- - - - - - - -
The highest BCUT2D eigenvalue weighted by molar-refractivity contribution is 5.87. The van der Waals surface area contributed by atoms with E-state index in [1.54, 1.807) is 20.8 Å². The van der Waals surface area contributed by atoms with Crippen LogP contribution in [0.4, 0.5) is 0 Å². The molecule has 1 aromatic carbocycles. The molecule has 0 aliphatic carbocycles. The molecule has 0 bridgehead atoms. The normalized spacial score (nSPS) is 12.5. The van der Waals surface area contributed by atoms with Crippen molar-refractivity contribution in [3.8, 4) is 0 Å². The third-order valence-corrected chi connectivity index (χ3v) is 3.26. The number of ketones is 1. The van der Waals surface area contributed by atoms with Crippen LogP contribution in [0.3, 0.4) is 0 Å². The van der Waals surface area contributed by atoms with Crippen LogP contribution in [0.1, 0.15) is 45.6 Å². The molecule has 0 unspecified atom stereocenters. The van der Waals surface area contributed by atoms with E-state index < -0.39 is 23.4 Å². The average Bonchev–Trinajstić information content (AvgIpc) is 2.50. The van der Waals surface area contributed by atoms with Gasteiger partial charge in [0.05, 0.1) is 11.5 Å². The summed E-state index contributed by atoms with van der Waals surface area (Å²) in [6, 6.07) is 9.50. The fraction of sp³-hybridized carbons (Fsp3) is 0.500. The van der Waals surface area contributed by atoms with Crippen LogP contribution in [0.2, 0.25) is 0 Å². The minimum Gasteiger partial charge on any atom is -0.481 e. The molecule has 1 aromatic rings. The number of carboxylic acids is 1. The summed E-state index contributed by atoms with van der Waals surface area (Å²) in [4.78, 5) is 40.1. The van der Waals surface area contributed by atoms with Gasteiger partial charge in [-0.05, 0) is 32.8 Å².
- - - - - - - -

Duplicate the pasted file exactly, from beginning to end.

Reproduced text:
The highest BCUT2D eigenvalue weighted by molar-refractivity contribution is 5.87. The van der Waals surface area contributed by atoms with E-state index in [1.54, 1.807) is 20.8 Å². The van der Waals surface area contributed by atoms with Crippen LogP contribution in [0.4, 0.5) is 0 Å². The molecule has 1 aromatic carbocycles. The molecule has 0 aliphatic carbocycles. The molecule has 0 bridgehead atoms. The normalized spacial score (nSPS) is 12.5. The van der Waals surface area contributed by atoms with Crippen molar-refractivity contribution in [3.8, 4) is 0 Å². The third-order valence-corrected chi connectivity index (χ3v) is 3.26. The number of ketones is 1. The van der Waals surface area contributed by atoms with Crippen LogP contribution in [0.3, 0.4) is 0 Å². The van der Waals surface area contributed by atoms with Crippen LogP contribution in [0.1, 0.15) is 45.6 Å². The molecule has 0 unspecified atom stereocenters. The van der Waals surface area contributed by atoms with E-state index < -0.39 is 23.4 Å². The average Bonchev–Trinajstić information content (AvgIpc) is 2.50. The van der Waals surface area contributed by atoms with Gasteiger partial charge in [0.05, 0.1) is 11.5 Å². The summed E-state index contributed by atoms with van der Waals surface area (Å²) in [6, 6.07) is 9.50. The fraction of sp³-hybridized carbons (Fsp3) is 0.500. The van der Waals surface area contributed by atoms with Crippen LogP contribution in [0.2, 0.25) is 0 Å². The minimum Gasteiger partial charge on any atom is -0.481 e. The molecule has 1 aromatic rings. The number of carboxylic acids is 1. The summed E-state index contributed by atoms with van der Waals surface area (Å²) in [4.78, 5) is 40.1. The van der Waals surface area contributed by atoms with Gasteiger partial charge in [-0.05, 0) is 32.8 Å².